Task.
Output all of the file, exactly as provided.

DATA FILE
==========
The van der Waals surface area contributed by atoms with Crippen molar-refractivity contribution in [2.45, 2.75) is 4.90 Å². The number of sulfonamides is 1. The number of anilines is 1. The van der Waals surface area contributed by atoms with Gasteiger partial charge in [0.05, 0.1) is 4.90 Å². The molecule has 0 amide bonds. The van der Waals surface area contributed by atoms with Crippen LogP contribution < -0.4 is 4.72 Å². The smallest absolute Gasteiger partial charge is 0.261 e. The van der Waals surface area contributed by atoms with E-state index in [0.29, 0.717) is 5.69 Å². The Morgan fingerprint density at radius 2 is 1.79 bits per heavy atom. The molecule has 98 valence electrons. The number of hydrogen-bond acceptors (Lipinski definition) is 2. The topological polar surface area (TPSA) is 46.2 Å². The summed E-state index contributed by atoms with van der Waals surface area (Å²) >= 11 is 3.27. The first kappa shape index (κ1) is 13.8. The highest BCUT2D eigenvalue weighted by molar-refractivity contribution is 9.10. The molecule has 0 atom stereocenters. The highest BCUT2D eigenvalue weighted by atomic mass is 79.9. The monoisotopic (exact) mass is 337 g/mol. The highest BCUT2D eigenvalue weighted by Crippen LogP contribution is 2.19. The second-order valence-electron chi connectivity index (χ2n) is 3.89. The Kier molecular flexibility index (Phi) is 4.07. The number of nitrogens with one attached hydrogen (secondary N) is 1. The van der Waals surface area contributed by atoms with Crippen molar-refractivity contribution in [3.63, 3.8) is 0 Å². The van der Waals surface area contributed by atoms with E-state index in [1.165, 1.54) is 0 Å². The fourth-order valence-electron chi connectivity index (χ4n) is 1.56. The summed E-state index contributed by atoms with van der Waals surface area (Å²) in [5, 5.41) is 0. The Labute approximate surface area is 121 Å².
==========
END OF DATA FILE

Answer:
The van der Waals surface area contributed by atoms with Crippen molar-refractivity contribution in [2.45, 2.75) is 4.90 Å². The number of sulfonamides is 1. The number of anilines is 1. The van der Waals surface area contributed by atoms with Gasteiger partial charge in [0.05, 0.1) is 4.90 Å². The molecule has 0 amide bonds. The van der Waals surface area contributed by atoms with Crippen LogP contribution < -0.4 is 4.72 Å². The smallest absolute Gasteiger partial charge is 0.261 e. The van der Waals surface area contributed by atoms with E-state index in [0.29, 0.717) is 5.69 Å². The Morgan fingerprint density at radius 2 is 1.79 bits per heavy atom. The molecule has 98 valence electrons. The number of hydrogen-bond acceptors (Lipinski definition) is 2. The topological polar surface area (TPSA) is 46.2 Å². The summed E-state index contributed by atoms with van der Waals surface area (Å²) >= 11 is 3.27. The first kappa shape index (κ1) is 13.8. The highest BCUT2D eigenvalue weighted by molar-refractivity contribution is 9.10. The molecule has 0 atom stereocenters. The highest BCUT2D eigenvalue weighted by atomic mass is 79.9. The monoisotopic (exact) mass is 337 g/mol. The highest BCUT2D eigenvalue weighted by Crippen LogP contribution is 2.19. The second-order valence-electron chi connectivity index (χ2n) is 3.89. The Kier molecular flexibility index (Phi) is 4.07. The number of nitrogens with one attached hydrogen (secondary N) is 1. The van der Waals surface area contributed by atoms with Crippen molar-refractivity contribution in [3.63, 3.8) is 0 Å². The van der Waals surface area contributed by atoms with E-state index in [1.165, 1.54) is 0 Å². The fourth-order valence-electron chi connectivity index (χ4n) is 1.56. The summed E-state index contributed by atoms with van der Waals surface area (Å²) in [5, 5.41) is 0. The Labute approximate surface area is 121 Å².